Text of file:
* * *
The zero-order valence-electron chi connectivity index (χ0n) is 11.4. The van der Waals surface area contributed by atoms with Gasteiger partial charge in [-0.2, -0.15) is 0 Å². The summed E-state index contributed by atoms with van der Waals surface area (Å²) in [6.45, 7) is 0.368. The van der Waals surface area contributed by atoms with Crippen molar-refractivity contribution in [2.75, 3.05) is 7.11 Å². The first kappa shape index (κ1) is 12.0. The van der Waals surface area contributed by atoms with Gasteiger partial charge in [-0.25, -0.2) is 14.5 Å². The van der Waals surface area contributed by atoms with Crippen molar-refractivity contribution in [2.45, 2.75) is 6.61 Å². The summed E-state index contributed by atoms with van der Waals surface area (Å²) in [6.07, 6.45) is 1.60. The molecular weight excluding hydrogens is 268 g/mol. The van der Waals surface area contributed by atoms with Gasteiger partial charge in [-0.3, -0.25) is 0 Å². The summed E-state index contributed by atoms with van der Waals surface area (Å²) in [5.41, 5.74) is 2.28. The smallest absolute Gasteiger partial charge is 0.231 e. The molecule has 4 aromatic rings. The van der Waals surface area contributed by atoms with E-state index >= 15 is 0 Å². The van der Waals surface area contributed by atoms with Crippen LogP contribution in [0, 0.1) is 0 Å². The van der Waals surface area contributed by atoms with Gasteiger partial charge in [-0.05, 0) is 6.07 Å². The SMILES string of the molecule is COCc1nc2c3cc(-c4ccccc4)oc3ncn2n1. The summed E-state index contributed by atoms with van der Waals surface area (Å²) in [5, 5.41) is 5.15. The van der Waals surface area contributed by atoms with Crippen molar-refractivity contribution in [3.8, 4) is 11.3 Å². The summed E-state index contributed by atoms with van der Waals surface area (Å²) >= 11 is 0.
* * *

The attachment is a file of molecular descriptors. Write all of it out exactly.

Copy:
The zero-order valence-electron chi connectivity index (χ0n) is 11.4. The van der Waals surface area contributed by atoms with Gasteiger partial charge in [-0.2, -0.15) is 0 Å². The summed E-state index contributed by atoms with van der Waals surface area (Å²) in [6.45, 7) is 0.368. The van der Waals surface area contributed by atoms with Crippen molar-refractivity contribution in [2.75, 3.05) is 7.11 Å². The first kappa shape index (κ1) is 12.0. The van der Waals surface area contributed by atoms with Gasteiger partial charge in [-0.25, -0.2) is 14.5 Å². The van der Waals surface area contributed by atoms with Crippen molar-refractivity contribution in [2.45, 2.75) is 6.61 Å². The summed E-state index contributed by atoms with van der Waals surface area (Å²) in [6.07, 6.45) is 1.60. The molecular weight excluding hydrogens is 268 g/mol. The van der Waals surface area contributed by atoms with Gasteiger partial charge in [-0.3, -0.25) is 0 Å². The summed E-state index contributed by atoms with van der Waals surface area (Å²) in [5.41, 5.74) is 2.28. The smallest absolute Gasteiger partial charge is 0.231 e. The molecule has 4 aromatic rings. The van der Waals surface area contributed by atoms with E-state index >= 15 is 0 Å². The van der Waals surface area contributed by atoms with Crippen LogP contribution in [0, 0.1) is 0 Å². The van der Waals surface area contributed by atoms with Gasteiger partial charge in [-0.05, 0) is 6.07 Å². The SMILES string of the molecule is COCc1nc2c3cc(-c4ccccc4)oc3ncn2n1. The summed E-state index contributed by atoms with van der Waals surface area (Å²) in [5, 5.41) is 5.15. The van der Waals surface area contributed by atoms with Crippen molar-refractivity contribution in [3.8, 4) is 11.3 Å². The summed E-state index contributed by atoms with van der Waals surface area (Å²) >= 11 is 0.